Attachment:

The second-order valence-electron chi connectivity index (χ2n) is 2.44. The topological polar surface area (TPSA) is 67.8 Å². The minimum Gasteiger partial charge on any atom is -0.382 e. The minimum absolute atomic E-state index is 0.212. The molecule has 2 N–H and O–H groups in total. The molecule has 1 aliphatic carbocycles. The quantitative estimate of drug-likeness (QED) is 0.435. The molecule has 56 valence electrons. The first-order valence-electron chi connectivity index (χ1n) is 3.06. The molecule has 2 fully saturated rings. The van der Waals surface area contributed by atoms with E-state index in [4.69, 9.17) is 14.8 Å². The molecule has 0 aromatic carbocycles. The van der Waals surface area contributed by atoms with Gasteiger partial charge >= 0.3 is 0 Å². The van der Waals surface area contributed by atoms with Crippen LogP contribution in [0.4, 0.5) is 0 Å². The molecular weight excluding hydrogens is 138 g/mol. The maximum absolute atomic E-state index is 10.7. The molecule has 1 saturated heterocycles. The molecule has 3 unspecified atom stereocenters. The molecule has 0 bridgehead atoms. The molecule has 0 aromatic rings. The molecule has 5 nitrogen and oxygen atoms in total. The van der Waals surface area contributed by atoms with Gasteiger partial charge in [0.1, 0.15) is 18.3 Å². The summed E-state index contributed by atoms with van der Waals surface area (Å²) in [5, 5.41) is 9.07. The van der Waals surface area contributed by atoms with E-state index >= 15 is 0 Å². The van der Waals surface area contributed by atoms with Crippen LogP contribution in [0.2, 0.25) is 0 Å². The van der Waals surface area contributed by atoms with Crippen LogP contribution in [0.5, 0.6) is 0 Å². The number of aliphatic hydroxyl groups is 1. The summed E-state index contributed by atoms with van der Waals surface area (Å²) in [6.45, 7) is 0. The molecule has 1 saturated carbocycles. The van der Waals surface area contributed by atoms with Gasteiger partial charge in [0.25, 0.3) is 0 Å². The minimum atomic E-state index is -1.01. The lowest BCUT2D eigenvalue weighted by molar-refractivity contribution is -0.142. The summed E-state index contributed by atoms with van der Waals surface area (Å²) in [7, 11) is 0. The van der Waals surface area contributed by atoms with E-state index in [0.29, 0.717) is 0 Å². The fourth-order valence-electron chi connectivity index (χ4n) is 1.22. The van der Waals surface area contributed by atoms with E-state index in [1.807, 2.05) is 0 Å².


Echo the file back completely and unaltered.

The second-order valence-electron chi connectivity index (χ2n) is 2.44. The topological polar surface area (TPSA) is 67.8 Å². The minimum Gasteiger partial charge on any atom is -0.382 e. The minimum absolute atomic E-state index is 0.212. The molecule has 2 N–H and O–H groups in total. The molecule has 1 aliphatic carbocycles. The quantitative estimate of drug-likeness (QED) is 0.435. The molecule has 56 valence electrons. The first-order valence-electron chi connectivity index (χ1n) is 3.06. The molecule has 2 fully saturated rings. The van der Waals surface area contributed by atoms with E-state index in [4.69, 9.17) is 14.8 Å². The molecule has 0 aromatic carbocycles. The van der Waals surface area contributed by atoms with Gasteiger partial charge >= 0.3 is 0 Å². The van der Waals surface area contributed by atoms with Crippen LogP contribution in [0.4, 0.5) is 0 Å². The molecular weight excluding hydrogens is 138 g/mol. The maximum absolute atomic E-state index is 10.7. The molecule has 1 saturated heterocycles. The molecule has 3 unspecified atom stereocenters. The molecule has 0 bridgehead atoms. The molecule has 0 aromatic rings. The molecule has 5 nitrogen and oxygen atoms in total. The van der Waals surface area contributed by atoms with Gasteiger partial charge in [0.1, 0.15) is 18.3 Å². The summed E-state index contributed by atoms with van der Waals surface area (Å²) in [5, 5.41) is 9.07. The van der Waals surface area contributed by atoms with E-state index >= 15 is 0 Å². The van der Waals surface area contributed by atoms with Crippen LogP contribution in [0.2, 0.25) is 0 Å². The van der Waals surface area contributed by atoms with Crippen LogP contribution in [0.5, 0.6) is 0 Å². The number of aliphatic hydroxyl groups is 1. The summed E-state index contributed by atoms with van der Waals surface area (Å²) in [6.45, 7) is 0. The molecule has 1 saturated carbocycles. The van der Waals surface area contributed by atoms with Gasteiger partial charge in [0.25, 0.3) is 0 Å². The minimum atomic E-state index is -1.01. The lowest BCUT2D eigenvalue weighted by molar-refractivity contribution is -0.142. The summed E-state index contributed by atoms with van der Waals surface area (Å²) in [7, 11) is 0. The van der Waals surface area contributed by atoms with E-state index in [0.29, 0.717) is 0 Å². The fourth-order valence-electron chi connectivity index (χ4n) is 1.22. The van der Waals surface area contributed by atoms with E-state index in [1.807, 2.05) is 0 Å².